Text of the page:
In this exercise, you’ll build on your ‘Background as context’ exercise (ex 1.2) by taking the relationship between your subject and their surroundings a step further. The objective here is to try to create a link between the two components of your image, i.e. the subject and their surroundings.
Make three different portraits using three different subjects. Prior to shooting your portraits, engage with your subjects and agree three different specific locations which have some relevance or significance to them individually … go one step further and negotiate a specific physical location where you’ll photograph your subject. This can either be inside or on location, but the key to this portrait is the interaction you’ve had with your subject in identifying a place that has specific meaning to them.
Each portrait should be accompanied by a very short piece of text explaining the choice of location or venue … Present all three images together as a series and reflect upon how successful this exercise was in your learning log or blog. Write around 500 words.
For this exercise I relied on my family members.
My youngest son, Nick, is a very keen vegetable gardener and plants tomatoes and beans every year. He chose to be photographed relaxing in front of his crops.
My eldest son, Robert is a keen mountain biker, so decided to have his portrait taken in the garden on his bike. Dinner was almost ready otherwise he may have decided to do the photoshoot in the forest.
My husband Nick is so used to being at the other end of my lens but on this day he agreed to being photographed while barbequing. This is something that he does throughout the summer in our back yard, and is quite representative of him.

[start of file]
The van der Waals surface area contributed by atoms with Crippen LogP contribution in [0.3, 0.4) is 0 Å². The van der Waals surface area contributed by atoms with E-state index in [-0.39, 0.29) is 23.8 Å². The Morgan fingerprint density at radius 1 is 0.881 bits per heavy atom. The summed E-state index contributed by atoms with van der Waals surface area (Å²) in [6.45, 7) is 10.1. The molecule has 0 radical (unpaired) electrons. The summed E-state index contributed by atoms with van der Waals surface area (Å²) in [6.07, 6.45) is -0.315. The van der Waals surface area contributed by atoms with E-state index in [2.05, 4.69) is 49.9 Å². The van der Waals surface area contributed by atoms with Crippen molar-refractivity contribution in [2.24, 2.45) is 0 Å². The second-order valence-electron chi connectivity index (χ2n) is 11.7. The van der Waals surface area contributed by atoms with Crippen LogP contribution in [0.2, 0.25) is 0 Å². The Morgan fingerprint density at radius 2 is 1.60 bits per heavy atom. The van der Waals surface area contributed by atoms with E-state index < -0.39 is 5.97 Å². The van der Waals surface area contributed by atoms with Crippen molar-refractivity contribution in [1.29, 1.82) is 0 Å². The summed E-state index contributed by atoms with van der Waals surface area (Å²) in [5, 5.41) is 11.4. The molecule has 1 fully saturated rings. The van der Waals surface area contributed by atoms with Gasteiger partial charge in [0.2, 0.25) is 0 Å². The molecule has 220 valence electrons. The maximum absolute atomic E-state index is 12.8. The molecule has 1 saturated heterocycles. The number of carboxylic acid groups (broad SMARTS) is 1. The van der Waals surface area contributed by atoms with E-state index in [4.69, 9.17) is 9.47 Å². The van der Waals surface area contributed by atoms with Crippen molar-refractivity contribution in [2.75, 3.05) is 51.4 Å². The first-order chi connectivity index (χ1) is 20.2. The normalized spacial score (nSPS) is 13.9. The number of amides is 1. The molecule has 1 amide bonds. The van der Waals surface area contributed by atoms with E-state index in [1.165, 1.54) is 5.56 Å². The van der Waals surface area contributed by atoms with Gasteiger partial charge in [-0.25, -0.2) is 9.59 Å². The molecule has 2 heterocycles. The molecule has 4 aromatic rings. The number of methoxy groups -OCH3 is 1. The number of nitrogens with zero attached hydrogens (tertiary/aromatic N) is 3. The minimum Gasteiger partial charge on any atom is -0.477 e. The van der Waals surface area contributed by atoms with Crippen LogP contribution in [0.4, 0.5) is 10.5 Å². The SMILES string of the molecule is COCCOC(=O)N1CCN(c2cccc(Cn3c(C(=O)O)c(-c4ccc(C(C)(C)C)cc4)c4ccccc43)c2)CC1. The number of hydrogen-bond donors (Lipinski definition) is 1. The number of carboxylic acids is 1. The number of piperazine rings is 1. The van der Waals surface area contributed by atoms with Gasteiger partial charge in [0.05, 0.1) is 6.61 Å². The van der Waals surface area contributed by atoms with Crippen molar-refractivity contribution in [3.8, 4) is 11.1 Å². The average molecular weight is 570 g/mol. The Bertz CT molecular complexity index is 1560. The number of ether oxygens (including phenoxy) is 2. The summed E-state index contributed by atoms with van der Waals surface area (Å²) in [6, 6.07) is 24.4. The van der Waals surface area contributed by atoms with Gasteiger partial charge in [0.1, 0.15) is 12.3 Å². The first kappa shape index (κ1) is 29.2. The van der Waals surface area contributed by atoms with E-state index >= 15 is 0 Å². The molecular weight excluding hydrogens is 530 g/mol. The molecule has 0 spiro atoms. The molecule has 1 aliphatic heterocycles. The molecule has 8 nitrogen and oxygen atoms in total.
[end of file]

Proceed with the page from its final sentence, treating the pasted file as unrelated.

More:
I think as a whole the series works well together. All the photographs were made outside in natural light. I used a 18mm – 140mm zoom lens, but might have had better results if I had used my 50mm lens. Fig 3 may appear a little darker than the other two images, but I did try and photograph from the house towards the garden, but the background was just too messy, what with vegetable installations, umbrellas and building material. In hindsight I should have remember to use my reflector to bounce a little more light into my husband’s face and I could have stepped back a little more to include a bit more of the barbeque itself.
I was quite pleased with the light in Fig 2. There is enough light coming into the shaded area to allow for muscle definition on my son’s arms. If I had to do this over again, I would have him lose the helmet which is obscuring his leg.
I rather like the slight dappled light on the left arm and body and the Rembrandt lighting on the face in Fig 1. I had to bring the exposure down a bit on the leg that is stretched out in front and also had to clone out a distracting red sprinkler that was among the beans.
I have to admit that doing full length, three-quarter or even half length portraits is rather new to me as I do so much head shot work where I work that it almost feels like a different genre. I do prefer working up close as I feel I’m closer to the personality of that person, even if I am using a zoom lens.
While shooting this exercise I also included close ups of my family which are below.